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May 15, 2024 – 4:47 AM PDT

Band members Roger Waters (L) and Nick Mason pose before the unveiling of “The Pink Floyd Exhibition: Their Mortal Remains” at the Macro Museum in Rome, Italy January 16, 2018. REUTERS/Max Rossi/File Photo

LONDON (Reuters) – Pink Floyd’s drummer Nick Mason would be open to the idea of a reunion gig but he doesn’t see any appetite for one among his feuding, now elderly bandmates, he said on Tuesday.


The legendary English rock group last appeared on stage together nearly two decades ago, at the Live 8 charity concert at Hyde Park, London, in 2005.

But the long-running quarrel between the other two surviving band members, Roger Waters and David Gilmour, has only intensified in recent years, becoming one of rock music’s most bitter feuds.

Keyboardist Richard Wright died in 2008 and original frontman Syd Barrett, who left the band much earlier due to his declining mental health, passed away in 2006.

Asked if he would be open to a reunion, Mason told Reuters: “Oh yeah. I would. But I don’t think you’ll find very much support from Roger and David for working together.”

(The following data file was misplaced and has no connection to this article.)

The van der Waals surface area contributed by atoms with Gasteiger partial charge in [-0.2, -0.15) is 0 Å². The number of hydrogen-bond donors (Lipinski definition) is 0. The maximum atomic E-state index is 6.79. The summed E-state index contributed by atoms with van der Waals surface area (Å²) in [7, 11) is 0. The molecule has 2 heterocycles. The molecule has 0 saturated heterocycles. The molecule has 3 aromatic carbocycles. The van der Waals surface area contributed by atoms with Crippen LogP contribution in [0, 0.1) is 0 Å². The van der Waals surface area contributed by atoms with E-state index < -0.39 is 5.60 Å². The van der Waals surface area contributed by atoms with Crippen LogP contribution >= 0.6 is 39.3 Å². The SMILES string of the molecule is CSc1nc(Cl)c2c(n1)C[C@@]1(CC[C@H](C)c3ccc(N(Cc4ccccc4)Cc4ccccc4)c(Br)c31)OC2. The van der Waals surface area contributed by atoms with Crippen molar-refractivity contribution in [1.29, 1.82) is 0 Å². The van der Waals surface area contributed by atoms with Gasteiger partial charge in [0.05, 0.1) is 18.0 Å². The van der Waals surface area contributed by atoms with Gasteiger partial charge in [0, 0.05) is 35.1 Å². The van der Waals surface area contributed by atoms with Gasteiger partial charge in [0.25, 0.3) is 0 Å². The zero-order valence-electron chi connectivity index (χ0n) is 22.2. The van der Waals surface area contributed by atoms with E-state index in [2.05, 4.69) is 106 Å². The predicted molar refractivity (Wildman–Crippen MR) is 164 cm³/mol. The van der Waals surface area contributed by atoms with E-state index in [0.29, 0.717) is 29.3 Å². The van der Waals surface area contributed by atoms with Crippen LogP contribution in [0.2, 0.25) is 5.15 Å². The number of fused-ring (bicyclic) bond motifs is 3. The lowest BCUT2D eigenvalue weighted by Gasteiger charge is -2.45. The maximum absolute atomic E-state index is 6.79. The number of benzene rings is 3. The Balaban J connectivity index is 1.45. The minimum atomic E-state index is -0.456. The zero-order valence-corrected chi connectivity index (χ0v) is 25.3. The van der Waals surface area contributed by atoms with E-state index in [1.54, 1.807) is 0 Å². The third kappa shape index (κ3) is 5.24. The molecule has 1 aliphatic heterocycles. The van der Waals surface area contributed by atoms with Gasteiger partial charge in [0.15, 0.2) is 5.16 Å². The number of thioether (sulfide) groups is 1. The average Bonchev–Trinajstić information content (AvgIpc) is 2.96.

Mason said hadn’t discussed the possibility with either Waters, 80, or Gilmour, 78.

Waters left the band in 1985 following personal and creative differences and was embroiled in a legal battle over the use of the Pink Floyd name. His spat with Gilmour has only worsened since and the pair clashed last year on social media and even over the Russia-Ukraine war.

Waters was the creative force behind the band’s best known albums like The Dark Side of the Moon and The Wall. Gilmour’s vocals and legendary guitar solos helped define the distinctive Pink Floyd sound.

“It’s more likely that I might do shows, like Roger came on stage in New York a couple of years ago,” Mason said, referring to a New York gig with his own ensemble in 2022 when Waters joined him on stage in a surprise appearance.

“And that was great to do, and who knows? But I really, really don’t think there’s an appetite (for a reunion),” he added.

Mason, 80, was speaking on the sidelines of an event at Battersea Power Station in London marking the release of a new version of 1977’s Animals, which features the power station and a floating inflatable pig on its famous album cover.

Reporting by Sachin Ravikumar; Editing by Alexandra Hudson

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